The scientists also made an encouraging discovery: In most tumors, they found evidence suggesting that an important DNA repair system known as homologous recombination had been disrupted. As a result, the cancer cells become sensitive to substances that destroy DNA such as certain chemotherapy agents. Another tactic for cancer cells with this type of mutation is to use substances called PARP inhibitors to disable also the other key cellular DNA repair system. "Then the cancer cells die from their genomic defects," explained Claudia Scholl from DKFZ, who led the investigation jointly with Fröhling.

The researchers have already been able to confirm this theory in leiomyosarcoma cells in the Petri dish. "First clinical trials will examine whether this approach is effective in bone sarcoma," Scholl said. "We have found a starting point which we might be able to use to better help people with leiomyosarcoma in the future," the scientist said.

Priya Chudasama, Sadaf S. Mughal, Mathijs A. Sanders, Daniel Hübschmann, Inn Chung, Katharina I. Deeg, Siao-Han Wong, Sophie Rabe, Mario Hlevnjak, Marc Zapatka, Aurélie Ernst, Kortine Kleinheinz, Matthias Schlesner, Lina Sieverling, Barbara Klink, Evelin Schröck, Remco M. Hoogenboezem, Bernd Kasper, Christoph E. Heilig, Gerlinde, Egerer, Stephan Wolf, Christof von Kalle, Roland Eils, Albrecht Stenzinger, Wilko Weichert, Hanno Glimm, Stefan Gröschel, Hans-Georg Kopp, Georg Omlor, Burkhard Lehner, Sebastian Bauer, Simon Schimmack, Alexis Ulrich, Gunhild Mechtersheimer, Karsten Rippe, Benedikt Brors, Barbara Hutter, Marcus Renner, Peter Hohenberger, Claudia Scholl & Stefan Fröhling: Integrative genomic and transcriptomic analysis of leiomyosarcoma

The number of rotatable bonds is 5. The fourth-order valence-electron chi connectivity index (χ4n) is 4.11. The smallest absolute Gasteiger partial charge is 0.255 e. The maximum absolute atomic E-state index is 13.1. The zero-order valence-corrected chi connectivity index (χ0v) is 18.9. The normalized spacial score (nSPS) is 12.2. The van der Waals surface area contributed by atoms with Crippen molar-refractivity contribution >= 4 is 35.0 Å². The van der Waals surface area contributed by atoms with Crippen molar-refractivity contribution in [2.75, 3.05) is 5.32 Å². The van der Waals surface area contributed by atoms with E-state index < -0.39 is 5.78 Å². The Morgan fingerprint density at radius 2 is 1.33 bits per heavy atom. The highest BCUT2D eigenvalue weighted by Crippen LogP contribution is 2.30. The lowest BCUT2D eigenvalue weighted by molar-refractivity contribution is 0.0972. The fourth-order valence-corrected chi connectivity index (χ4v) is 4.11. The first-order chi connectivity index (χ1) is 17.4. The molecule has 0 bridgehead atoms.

Nature Communications 2018, DOI: 10.1038/s41467-017-02602-0


With more than 3,000 employees, the German Cancer Research Center (Deutsches Krebsforschungszentrum, DKFZ) is Germany’s largest biomedical research institute. DKFZ scientists identify cancer risk factors, investigate how cancer progresses and develop new cancer prevention strategies. They are also developing new methods to diagnose tumors more precisely and treat cancer patients more successfully. The DKFZ's Cancer Information Service (KID) provides patients, interested citizens and experts with individual answers to questions relating to cancer.

To transfer promising approaches from cancer research to the clinic and thus improve the prognosis of cancer patients, the DKFZ cooperates with excellent research institutions and university hospitals throughout Germany:

  • National Center for Tumor Diseases (NCT, 6 sites)
  • German Cancer Consortium (DKTK, 8 sites)
  • Hopp Children's Cancer Center (KiTZ) Heidelberg
  • Helmholtz Institute for Translational Oncology (HI-TRON Mainz) - A Helmholtz Institute of the DKFZ
  • DKFZ-Hector Cancer Institute at the University Medical Center Mannheim
  • National Cancer Prevention Center (jointly with German Cancer Aid)
The DKFZ is 90 percent financed by the Federal Ministry of Education and Research and 10 percent by the state of Baden-Württemberg. The DKFZ is a member of the Helmholtz Association of German Research Centers.